Caleb doesn’t need me/us to elevate him. He’s a brilliant force of nature charting his own path. Yet, if I/we can play a small role in getting him into places he might not otherwise be invited, it will help. It was easy for me to get Caleb to Central College. I just told a couple of friends at Central about him; they watched his videos, and the next thing I knew, he was booked for a performance—and a two-day session with students, faculty, and staff. They were all in. Central College is invested in diversity, equity, and inclusion, as everyone should be. Central says, “Everyone Belongs Here.”
Caleb’s visit to Central changed lives. Hearts and minds. Friends at Simpson College will host him soon, as will the Knoxville Public Library.
I first met Caleb at Julie Gammack’s amazing Okoboji Writers Retreat. After I saw him perform, I could have just told myself, “WOW!” that was incredible, and not do anything else. That’s what I do almost all of the time. That’s what most of us do. But that isn’t how a progressive grassroots movement is built. It’s built by us, together, recognizing talent and, if we can, elevating and resourcing it.
Is the Iowa Democratic party recognizing talent, elevating it, and resourcing it? I don’t know. But I do know that throwing party leadership and candidates under the bus after midterm losses isn’t a smart move.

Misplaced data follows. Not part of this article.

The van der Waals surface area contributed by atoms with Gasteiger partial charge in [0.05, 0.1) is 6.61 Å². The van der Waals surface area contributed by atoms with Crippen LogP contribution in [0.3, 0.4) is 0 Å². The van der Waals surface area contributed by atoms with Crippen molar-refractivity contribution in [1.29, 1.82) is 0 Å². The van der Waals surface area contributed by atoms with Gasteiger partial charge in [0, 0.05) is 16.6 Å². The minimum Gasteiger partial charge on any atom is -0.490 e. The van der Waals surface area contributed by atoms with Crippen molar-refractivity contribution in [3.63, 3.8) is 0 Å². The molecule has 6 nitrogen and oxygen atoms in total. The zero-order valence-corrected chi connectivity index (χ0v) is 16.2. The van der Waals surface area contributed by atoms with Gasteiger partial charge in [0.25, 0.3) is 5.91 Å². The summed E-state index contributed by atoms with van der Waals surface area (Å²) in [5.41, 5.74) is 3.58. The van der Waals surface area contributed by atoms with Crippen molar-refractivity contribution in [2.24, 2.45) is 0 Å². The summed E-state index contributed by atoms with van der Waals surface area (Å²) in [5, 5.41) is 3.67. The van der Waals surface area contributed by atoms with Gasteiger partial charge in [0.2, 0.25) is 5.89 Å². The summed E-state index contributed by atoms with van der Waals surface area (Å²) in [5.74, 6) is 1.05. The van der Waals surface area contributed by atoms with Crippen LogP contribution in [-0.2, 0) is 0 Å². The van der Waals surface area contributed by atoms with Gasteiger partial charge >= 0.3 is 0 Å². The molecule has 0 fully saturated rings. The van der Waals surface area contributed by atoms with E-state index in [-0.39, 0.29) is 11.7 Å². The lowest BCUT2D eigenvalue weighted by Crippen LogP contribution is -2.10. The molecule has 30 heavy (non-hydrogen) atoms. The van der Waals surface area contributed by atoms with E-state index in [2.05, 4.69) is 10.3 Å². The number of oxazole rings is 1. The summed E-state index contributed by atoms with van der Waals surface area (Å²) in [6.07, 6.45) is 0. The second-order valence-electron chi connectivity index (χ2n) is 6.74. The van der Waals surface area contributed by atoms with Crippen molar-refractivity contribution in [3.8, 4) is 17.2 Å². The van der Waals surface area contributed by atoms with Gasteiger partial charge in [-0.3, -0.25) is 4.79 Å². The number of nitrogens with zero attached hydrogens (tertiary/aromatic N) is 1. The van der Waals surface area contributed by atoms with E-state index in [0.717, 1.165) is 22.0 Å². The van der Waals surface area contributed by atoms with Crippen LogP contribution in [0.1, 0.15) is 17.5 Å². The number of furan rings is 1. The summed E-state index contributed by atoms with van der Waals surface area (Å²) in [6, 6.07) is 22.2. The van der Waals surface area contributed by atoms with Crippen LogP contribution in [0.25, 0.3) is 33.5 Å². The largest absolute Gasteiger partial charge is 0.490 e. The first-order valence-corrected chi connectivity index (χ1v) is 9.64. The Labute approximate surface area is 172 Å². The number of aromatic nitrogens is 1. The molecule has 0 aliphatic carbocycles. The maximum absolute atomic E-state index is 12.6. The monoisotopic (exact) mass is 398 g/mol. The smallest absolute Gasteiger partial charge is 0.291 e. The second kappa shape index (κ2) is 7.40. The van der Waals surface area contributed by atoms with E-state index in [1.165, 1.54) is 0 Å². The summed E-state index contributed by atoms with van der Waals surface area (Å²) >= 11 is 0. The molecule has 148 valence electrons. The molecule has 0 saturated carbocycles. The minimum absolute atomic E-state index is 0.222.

I also know that former Democratic Party chair Ross Wilburn was here in rural Iowa, regularly doing his best to support and elevate rural candidates and their messages. We owe him our thanks. Now Democrats need to get behind the new chair, Rita Hart. She knows rural Iowa as well as anyone, and I look forward to hearing her ideas on how to move the party, and our nation, forward. I am comforted by the fact she is a good listener.
But she can’t do it alone. We have to help and do it conscientiously and systematically. I’m asking you to help elevate people like Caleb who have important progressive messages to share. Open doors for them. Especially young people. Especially brilliant young people who don’t even know that there is a door to be opened, let alone where the door is, or that someone is there and ready to open it and invite them in to lead.